If fall marks the beginning of Portland's arts season, then spring is the crashing finale.
It's a time when theaters and galleries try to make a final, lasting impression on audiences before programming slows for the summer. These are shows that art institutions want you to remember months from now, when the weather starts to cool again and you're no longer distracted by swimming holes and bar patios.
In other words, spring is when the arts scene brings out the big guns. There is a lot to see—and we're here to help.
Our Spring Arts Guide maps out the 30 most exciting shows we think Portland audiences will be talking about the rest of the year, from acclaimed Australian comedian Hannah Gadsby's Portland debut to Portland Opera's history-making production of As One, the first opera to feature a transgender protagonist.
Artists Rep has commissioned an absurd new play about a boy who thinks he's a wolf and gets "re-homed" by his adoptive parents. NW Dance Project, Portland's biggest dance company, is leaving behind the comfort of a traditional stage and premiering three new works performed simultaneously on multiple floors of a local tech company's opulent office building.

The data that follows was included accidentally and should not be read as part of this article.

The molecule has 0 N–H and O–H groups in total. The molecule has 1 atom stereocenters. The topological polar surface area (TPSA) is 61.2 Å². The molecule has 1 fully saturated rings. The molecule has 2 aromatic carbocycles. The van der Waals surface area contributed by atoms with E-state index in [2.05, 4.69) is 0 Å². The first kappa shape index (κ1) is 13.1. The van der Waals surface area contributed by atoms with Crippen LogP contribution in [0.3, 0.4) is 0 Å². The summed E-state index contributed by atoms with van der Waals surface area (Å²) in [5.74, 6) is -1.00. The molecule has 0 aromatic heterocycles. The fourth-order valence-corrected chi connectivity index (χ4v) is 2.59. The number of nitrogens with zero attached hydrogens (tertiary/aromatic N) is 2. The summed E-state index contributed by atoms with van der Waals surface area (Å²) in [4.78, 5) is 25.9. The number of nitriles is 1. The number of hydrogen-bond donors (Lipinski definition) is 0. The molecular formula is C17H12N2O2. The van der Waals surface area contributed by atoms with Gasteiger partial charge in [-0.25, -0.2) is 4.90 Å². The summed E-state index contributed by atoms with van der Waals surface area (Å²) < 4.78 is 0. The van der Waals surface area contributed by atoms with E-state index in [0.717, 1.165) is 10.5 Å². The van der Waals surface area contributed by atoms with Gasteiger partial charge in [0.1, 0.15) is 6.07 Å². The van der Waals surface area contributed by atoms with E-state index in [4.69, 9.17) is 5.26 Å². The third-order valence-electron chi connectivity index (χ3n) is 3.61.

But not just the spectacles are worth seeing.
We introduce you to artists challenging the way Portland thinks about itself. Like author Mitchell S. Jackson, whose book of essays chronicles a childhood in Northeast Portland ravaged by drugs and systemic racism. Or May Cat, a visual artist whose new exhibit examines the folklore surrounding ghosts in Thai culture, through video collages and IRL gore.
As Portland's winter hibernation comes to an end, this city's increasingly diverse and vibrant arts organizations step up to thrill, challenge, inspire and move us. So shake off that cabin fever—this guide will help push you out the door.